CATCH THE BUZZ – Australia & New Zealand Argue Over Trademark Of The Name Manuka.

   The trans-Tasman battle over Manuka honey is getting stickier.

    After New Zealand honey producers said they would trademark the name manuka – it is the name of a native New Zealand bush – the Australians have formed the Australian Manuka Honey Association.

   The Australians say New Zealand’s Leptospermum species migrated from Australia, most likely from Tasmania, where it has been used in honey production since 1831.

   Tasmania’s The Advocate newspaper reports Tasmanian Beekeepers Association president Lindsay Bourke chaired the first meeting of the new association.

   “What a ridiculous thing to try to register something that was [in Australia] before there,” Bourke says. “We have to save our honey.”

   The association’s formation was a reaction after the New Zealand’s Manuka Honey Appellation Society Inc. applied to trademark manuka, stating that honey “derived from Manuka plant nectar, originate in New Zealand, and that the preparation, production, and/or processing of the goods take place in New Zealand”.

   The new Aussie manuka association is made up of beekeepers, honey packers, marketers, scientists, the Honeybee Cooperative Research Center and government intellectual property officials.

   The Australian Manuka Honey Association will formally oppose any attempt to monopolize international naming or market rights for manuka honey.

    New Zealand claims the honey name, saying manuka is an indigenous Maori word.

   But the Aussies say there was no honey produced in New Zealand until the European bees arrived, so the word is just the Maori name for the bush.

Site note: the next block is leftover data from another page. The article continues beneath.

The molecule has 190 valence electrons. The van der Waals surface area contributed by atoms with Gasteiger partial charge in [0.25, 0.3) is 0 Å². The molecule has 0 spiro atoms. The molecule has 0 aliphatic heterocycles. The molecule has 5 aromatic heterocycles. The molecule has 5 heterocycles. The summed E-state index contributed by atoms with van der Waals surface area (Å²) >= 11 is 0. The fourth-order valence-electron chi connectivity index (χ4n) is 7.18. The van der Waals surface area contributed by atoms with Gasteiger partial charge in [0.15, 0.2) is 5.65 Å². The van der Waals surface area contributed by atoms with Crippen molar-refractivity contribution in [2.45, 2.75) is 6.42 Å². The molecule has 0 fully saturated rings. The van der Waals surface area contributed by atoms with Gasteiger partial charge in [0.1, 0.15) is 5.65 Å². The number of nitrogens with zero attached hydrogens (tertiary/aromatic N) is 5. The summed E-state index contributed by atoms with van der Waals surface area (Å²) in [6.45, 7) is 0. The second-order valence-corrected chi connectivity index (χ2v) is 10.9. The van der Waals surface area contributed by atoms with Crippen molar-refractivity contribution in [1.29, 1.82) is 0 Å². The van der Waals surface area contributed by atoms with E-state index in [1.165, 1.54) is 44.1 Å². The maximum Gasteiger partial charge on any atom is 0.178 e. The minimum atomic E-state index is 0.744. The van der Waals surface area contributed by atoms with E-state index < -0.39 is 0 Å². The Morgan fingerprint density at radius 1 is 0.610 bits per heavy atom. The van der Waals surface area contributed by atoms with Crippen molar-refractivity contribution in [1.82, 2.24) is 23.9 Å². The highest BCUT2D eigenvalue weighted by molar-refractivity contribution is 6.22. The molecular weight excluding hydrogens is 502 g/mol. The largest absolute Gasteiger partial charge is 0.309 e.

They same the name has been used in Australia for about 150 years with newspaper articles in the mid-1800s talking about manuka plants growing in Australia.

   Inaugural association chairman Paul Callander says Australian manuka honey is derived from the native Leptospermum species, which grows in both countries.

  “Despite the fact the plant grows natively in Australia and we produce 100% manuka honey here, New Zealand honey producers have countered that the word, the plant and the honey are all 100% Kiwi derived,” Callander says.

 “The fact is New Zealand has only one species of manuka, whereas Australia has more than 80 manuka species, including a number of sources with exceptionally high levels of antibacterial activity,” he says.

   Callander says his organization wants to make sure international markets now that manuka honey is also native to Australia.

   “Our new association is determined to protect the integrity and reputation of Australian manuka honey,” he says.